CAIRO: The executive secretary of Qena governorate, Maged Abdel Kerim, was asked to handle the duties of Governor Emad Shehata Mikhael, whose executive powers were frozen for three months in a move meant to defuse residents’ rejection of the newly appointed governor.
The decision was announced by Prime Minister Essam Sharaf in a statement aired on state TV.
Sharaf called on the people of Qena to return the city to normalcy, stressing the importance of respecting peoples’ right to public services.
The protesters responded by opening all railway lines, blocked for almost 10 days.
However, a couple of hundred protesters continued to call for the resignation of Mikhael, according to residents.
“Our demand was very clear, we want Mikhael to resign,” Abdel Baaset Karim, a member of the Coalition for Freedom in Qena, who took part in the protests, told Daily News Egypt.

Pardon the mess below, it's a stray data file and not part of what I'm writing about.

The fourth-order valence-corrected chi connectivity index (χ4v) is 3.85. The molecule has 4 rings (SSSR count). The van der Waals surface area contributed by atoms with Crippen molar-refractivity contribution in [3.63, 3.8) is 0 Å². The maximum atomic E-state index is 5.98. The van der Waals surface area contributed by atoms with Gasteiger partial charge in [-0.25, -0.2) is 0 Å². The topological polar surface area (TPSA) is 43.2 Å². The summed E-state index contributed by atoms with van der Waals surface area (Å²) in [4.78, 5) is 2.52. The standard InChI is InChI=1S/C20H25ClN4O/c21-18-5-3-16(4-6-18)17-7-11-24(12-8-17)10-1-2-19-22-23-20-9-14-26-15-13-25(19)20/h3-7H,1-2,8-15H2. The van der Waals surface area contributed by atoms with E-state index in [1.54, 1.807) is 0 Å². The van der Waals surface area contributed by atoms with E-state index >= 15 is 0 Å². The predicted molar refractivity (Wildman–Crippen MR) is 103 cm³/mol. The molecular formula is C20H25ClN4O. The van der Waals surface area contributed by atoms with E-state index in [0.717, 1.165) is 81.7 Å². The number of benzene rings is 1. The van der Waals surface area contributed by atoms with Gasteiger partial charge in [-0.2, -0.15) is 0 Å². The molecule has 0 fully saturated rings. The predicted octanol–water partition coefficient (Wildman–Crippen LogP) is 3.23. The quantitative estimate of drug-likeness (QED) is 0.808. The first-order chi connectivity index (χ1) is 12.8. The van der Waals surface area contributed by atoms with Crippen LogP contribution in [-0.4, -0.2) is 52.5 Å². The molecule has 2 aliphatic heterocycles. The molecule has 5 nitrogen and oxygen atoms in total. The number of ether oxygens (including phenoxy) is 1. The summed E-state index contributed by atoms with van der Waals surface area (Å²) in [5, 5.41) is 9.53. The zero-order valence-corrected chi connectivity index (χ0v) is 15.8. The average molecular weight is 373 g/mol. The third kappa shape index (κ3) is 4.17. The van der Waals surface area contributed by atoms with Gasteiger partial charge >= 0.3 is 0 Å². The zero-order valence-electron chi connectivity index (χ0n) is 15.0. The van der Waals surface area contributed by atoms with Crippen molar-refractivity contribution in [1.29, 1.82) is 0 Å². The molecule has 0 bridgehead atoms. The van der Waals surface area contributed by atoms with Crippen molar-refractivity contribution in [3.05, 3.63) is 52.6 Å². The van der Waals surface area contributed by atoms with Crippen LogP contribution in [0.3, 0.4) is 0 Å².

Former independent MP in Qena, Laila Mahmoud, said that the people don’t understanding the meaning of “freezing the governor’s responsibilities,” and whether that entails that he will take back his position after three months.
“I believe the people are even more frustrated than before,” Mahmoud said.
Thousands have been protesting in the Upper Egyptian governorate against the appointment of Mikhael since April 14, with some objecting to his career as a policeman and others objecting to him being Christian.
On Wednesday, the protesters opened the Cairo-Aswan highway, but continued to close off the railway lines, paralyzing the movement of trains in and out of the city.
Cabinet’s spokesman Ahmed Al-Saman visited Qena on Friday in a bid to end the sit-in and hear protesters’ demands.
Al-Saman vowed that Sharaf would visit Qena after his tour in the Gulf. He added that Sharaf delegated him to talk to the people of Qena and solve their problems, according to lawyer and Qena resident Walid El-Qadi.